Michelle L. Woodward
Some Thoughts on Archives and Artists in the Middle East
In the Middle East it seems it was artists who were able to make photo archives relevant to a larger public, though not perhaps for the general public yet. The Arab Image Foundation, which maintains the largest archive of photographs in the region, was unique when it was founded in 1997 by a group of artists and photographers with the goal of collecting, preserving, and studying the photographic heritage of the Middle East. Much of the collecting is achieved through artist-led projects.
This group of artists and photographers found photos tucked away in cupboards, family albums, in boxes at flea markets, and moldering in defunct commercial photo studios. They appreciated them as interesting and historically important images. And they also realized that these kinds of images, family photos, local photojournalism, studio portraits, could introduce other facets and realities of the region into the transnational flow of images (mostly hackneyed and misleading) that are used to represent the Middle East. These archival photos are capable of opening up spaces for voices from the region to tell their own stories, to transmit a sense of everyday experience that is often missing from the dominant frameworks such as the news media and romantic (or hair-raising) travel narratives.
I think that the lack of any institutional or government support for public archives (of all types, not just photos) in the Middle East created a opportunities for individuals interested in preserving, using, and collecting abandoned photos. Artists were some of the first to step in.
So, I find it quite appropriate that in the case of Ania’s project “Lebanese Archive” an artist is engaging with an almost-lost, mostly unknown group of photos collected together by a photographer from the region, Diab Alkarssifi. Their work together to highlight the everyday lives of real people through historical photographs seems to be part of this trend, or even tradition. It has been artists in the region who have established a practice of taking inspiration from, and also taking responsibility for, historical photos. They not only use them as material in their art practices, they also help provide for their conservation.
Some artists, such as Walid Raad, have created fictional stories and additional documents out of real archival material. Others, like Akram Zaatari, have presented the material artistically, but without embellishing on it, like in his project with the Lebanese studio photographer Hashem Medani (who took photos of the people of the town of Saida for 50 years).
Ania is likewise engaged in both taking inspiration for her own art work from the photos as unique and compelling images and is assisting with their preservation as historical documents.
The attention that artists’ work has brought to archival material has helped build a wider public curiosity about historical photographs, and also awareness of the importance of conservation and preservation. While artists have been instrumental in this process, they haven’t been doing this alone, of course. They have relied on the organizational talents and long-term visions of a handful of directors, archivists, conservationists, catalogers, and others. Zeina Arida, director of the Arab Image Foundation, who has been a major force in building this photo archive and also programs for spreading knowledge of photo archiving and conservation, will certainly explain more about the support that is now available for collections around the region.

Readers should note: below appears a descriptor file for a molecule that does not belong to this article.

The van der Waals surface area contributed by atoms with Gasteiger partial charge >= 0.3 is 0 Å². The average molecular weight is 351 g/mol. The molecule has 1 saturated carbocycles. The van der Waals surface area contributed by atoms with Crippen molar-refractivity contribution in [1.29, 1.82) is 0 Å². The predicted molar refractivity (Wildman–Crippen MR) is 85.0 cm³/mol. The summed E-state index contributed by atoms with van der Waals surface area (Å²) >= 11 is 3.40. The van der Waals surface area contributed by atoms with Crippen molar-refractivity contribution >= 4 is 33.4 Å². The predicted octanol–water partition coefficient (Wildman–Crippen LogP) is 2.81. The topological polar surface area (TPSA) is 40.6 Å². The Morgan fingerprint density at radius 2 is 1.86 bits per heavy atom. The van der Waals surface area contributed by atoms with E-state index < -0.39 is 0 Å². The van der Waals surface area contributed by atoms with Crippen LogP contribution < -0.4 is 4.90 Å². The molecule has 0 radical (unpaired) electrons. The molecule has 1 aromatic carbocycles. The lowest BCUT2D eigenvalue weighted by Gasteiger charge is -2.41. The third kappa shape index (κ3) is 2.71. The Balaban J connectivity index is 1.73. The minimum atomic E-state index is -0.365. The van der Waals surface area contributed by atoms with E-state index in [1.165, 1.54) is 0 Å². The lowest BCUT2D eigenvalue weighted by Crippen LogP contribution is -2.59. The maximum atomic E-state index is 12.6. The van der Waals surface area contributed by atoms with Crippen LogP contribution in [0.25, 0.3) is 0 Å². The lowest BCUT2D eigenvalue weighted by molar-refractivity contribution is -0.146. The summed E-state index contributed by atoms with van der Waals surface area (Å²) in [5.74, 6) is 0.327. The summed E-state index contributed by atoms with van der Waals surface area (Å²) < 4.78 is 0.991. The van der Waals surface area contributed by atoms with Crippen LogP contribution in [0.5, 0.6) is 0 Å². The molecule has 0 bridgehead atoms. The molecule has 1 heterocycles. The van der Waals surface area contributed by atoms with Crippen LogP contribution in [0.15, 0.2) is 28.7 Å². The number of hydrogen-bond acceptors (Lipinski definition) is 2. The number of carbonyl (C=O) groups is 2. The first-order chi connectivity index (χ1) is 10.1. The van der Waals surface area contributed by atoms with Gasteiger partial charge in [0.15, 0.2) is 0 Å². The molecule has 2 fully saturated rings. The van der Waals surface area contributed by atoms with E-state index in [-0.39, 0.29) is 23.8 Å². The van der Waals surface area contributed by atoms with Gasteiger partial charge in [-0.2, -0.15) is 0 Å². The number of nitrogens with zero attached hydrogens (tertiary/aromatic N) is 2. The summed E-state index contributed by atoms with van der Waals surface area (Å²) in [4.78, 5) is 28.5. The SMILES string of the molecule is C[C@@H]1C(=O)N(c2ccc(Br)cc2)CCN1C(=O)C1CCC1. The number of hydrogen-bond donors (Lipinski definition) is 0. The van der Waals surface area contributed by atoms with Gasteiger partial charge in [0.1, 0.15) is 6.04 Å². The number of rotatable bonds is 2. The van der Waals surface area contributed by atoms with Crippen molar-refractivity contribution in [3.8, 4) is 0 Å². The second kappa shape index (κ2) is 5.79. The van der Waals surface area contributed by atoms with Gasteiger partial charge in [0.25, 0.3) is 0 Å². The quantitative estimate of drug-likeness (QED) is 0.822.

While artists are, and have been, crucial for creating, promoting, and saving photographs in the Middle East, critical questions should still be asked about their role. We should ask what impact does their selective vision, priorities, and ambitions have on the building of archives (collecting practices) and on the interpretation and presentation of archival material.
I believe another important issue is to create opportunities for the authors and subjects of the photographs to speak about them, whenever possible to make their voices heard. We shouldn’t rely solely on the voices of collectors, curators, and artists to make sense of the images.
Historians, researchers, teachers, students, and other publics should also have easy access to the photographs in a form that protects the originals but allows for study and appreciation. All these various groups will interpret and value the photos differently.
This is one reason I am so impressed with Ania’s project with Diab. She is determined, right from the beginning of her project, to engage multiple audiences. She is not only following her own interests but is also making sure to serve the interests of others who are invested in these wonderful photographs. I’m looking forward to seeing all that she accomplishes and to seeing much more of Diab’s remarkable collection.